are you using a session bean and deployed this on a server. Does it work with the EJB session client.

    And on the soa suite side you need a jar without the bean and only with the remote interface and the java pojo.

    hope this helps

    thanks Edwin

  3. Hi, thanks for your reply :-)

    Yes i use a stateless session bean thats already been deployed to my soa_server1. I have also tested it using a client too. I've even put a logger on the EJB and tailed it when i test the SOA app calling this EJB. The EJB gets called and completes it operation but the issue is with the Mediator. It seems the mediator cannot pass the payload back to the service that called it, ie, the exposed webservice.

    I have not copied a jar with the remote interface and pojo but rather copied the source across(both remote interface and pojo).

    This is what i see in weblogics test console page when testing :

    No mapping found for class .

    Failed to convert Java payload to XML. Exception follows. [Interface= Method=

    Got an exception: java.lang.NullPointerException

    Null interface type ;default;

    Anything else you might think is the matter ?

    Many many many thanks... just about pulling teeth right now :-p

  4. Hi Edwin, Ive checked your github examples and dont find this specific example... any chance you can commit this example you ve shown here ? Maybe that way i can see where im going wrong... anyways thanks again...

  5. Hi,

    here we go, you need to update the server names in the initial contexts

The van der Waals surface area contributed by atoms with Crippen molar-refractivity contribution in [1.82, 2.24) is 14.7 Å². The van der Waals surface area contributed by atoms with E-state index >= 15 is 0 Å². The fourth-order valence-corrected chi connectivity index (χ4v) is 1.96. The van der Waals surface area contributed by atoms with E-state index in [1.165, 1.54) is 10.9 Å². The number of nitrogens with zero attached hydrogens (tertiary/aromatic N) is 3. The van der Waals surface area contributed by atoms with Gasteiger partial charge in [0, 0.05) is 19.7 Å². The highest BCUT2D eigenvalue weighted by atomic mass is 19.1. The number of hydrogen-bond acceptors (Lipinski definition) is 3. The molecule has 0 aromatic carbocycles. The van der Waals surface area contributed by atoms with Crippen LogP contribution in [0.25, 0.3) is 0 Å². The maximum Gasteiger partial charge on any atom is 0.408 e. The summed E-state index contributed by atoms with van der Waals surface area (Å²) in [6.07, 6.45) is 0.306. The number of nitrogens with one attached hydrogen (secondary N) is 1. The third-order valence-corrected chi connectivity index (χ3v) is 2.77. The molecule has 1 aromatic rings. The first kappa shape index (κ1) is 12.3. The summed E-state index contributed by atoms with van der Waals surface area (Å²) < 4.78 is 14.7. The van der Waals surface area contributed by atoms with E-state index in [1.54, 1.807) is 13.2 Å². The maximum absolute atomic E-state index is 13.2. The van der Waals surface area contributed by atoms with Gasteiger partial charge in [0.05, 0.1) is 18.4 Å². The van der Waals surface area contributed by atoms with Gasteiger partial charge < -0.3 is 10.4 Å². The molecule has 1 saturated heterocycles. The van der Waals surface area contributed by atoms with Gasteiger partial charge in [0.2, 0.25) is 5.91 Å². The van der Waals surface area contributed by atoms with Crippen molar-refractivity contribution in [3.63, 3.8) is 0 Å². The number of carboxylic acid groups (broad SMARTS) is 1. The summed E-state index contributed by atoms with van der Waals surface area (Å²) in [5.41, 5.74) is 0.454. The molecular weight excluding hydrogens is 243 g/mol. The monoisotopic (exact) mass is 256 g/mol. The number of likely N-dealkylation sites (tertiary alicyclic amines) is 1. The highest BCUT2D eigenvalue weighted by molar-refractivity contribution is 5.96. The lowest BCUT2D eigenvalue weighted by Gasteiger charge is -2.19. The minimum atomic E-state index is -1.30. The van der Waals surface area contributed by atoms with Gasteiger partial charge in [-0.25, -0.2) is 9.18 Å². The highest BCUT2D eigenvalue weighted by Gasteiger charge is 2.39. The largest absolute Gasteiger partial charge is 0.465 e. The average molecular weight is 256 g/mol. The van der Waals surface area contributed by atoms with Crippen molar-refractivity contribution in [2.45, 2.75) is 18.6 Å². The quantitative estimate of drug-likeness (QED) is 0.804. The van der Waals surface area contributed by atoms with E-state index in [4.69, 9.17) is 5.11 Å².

Deploy the ejb to the soa server ( it need the jdbc/hrDS datasource ) , generate the interface jar , add this jar to soa composite and change the jndi name on the reference in the composite.xml


  6. Hi Edwin, wow thanks :-)

    Ok, the ejb is deployed, the client gets all departments and employees, all is dandy here :-) ... although when i invoke using the Weblogic Test page on the admin console i get pretty mcuh the same as what i do on my own examples... which is :

    No mapping found for class

    Im terribly sorry to disturb and waste your time, but alas all examples of this technology leads to your blog page... :-p sowwy...

    Anyways any help will be appreciated here.. I see in your example you have both an exposed EJB and exposed webservice to get the employees name. This is actually do-able with me too, i can return a string but once i return a complex type (Bean with strings and ints and whatever) this is where i get the issues...

    Can i commit my example ?? can you work your magic on it and see what stupid thing i have left out ??

    Anyways, hoping your well... :-)
    take care

  7. Hi,


    although when i invoke using the Weblogic Test page on the admin console i get pretty mcuh the same

    are you testing in the wls console or the soa in the EM application

    you have both an exposed EJB and exposed webservice to get the employees name. This is actually do-able with me too

    Ok you don't soa just an ejb which is also exposed as a web service.

    like I do here


  8. Hi there,

    ok i am testing using the EM application to test the SOA project. The EJB is fine, the client invoking is fine too :-)

    the issue is when i use SOA to return a complex type object from the ejb (for example return a Employee domain object instead of a string), like a pojo.. i have changed your example a tad so that it returns me complex type object / user defined object instead of a string. This is where i have an issue. I can only think that the issue is maybe a namespace issue or something in my xsd that maybe incorrect, dont know though...

    thanks for the above example anyways... :-)

  9. Hi,

    Can you send your example to biemond at gmail dot com

    Then I can take a look.


  10. Hi Edwin.

    Thank you, your example works using BPEL instead of a mediator.

    Thanks again :-)

  11. Hi,
    How can I create an interface jar for the EJB adapter to start this workshop?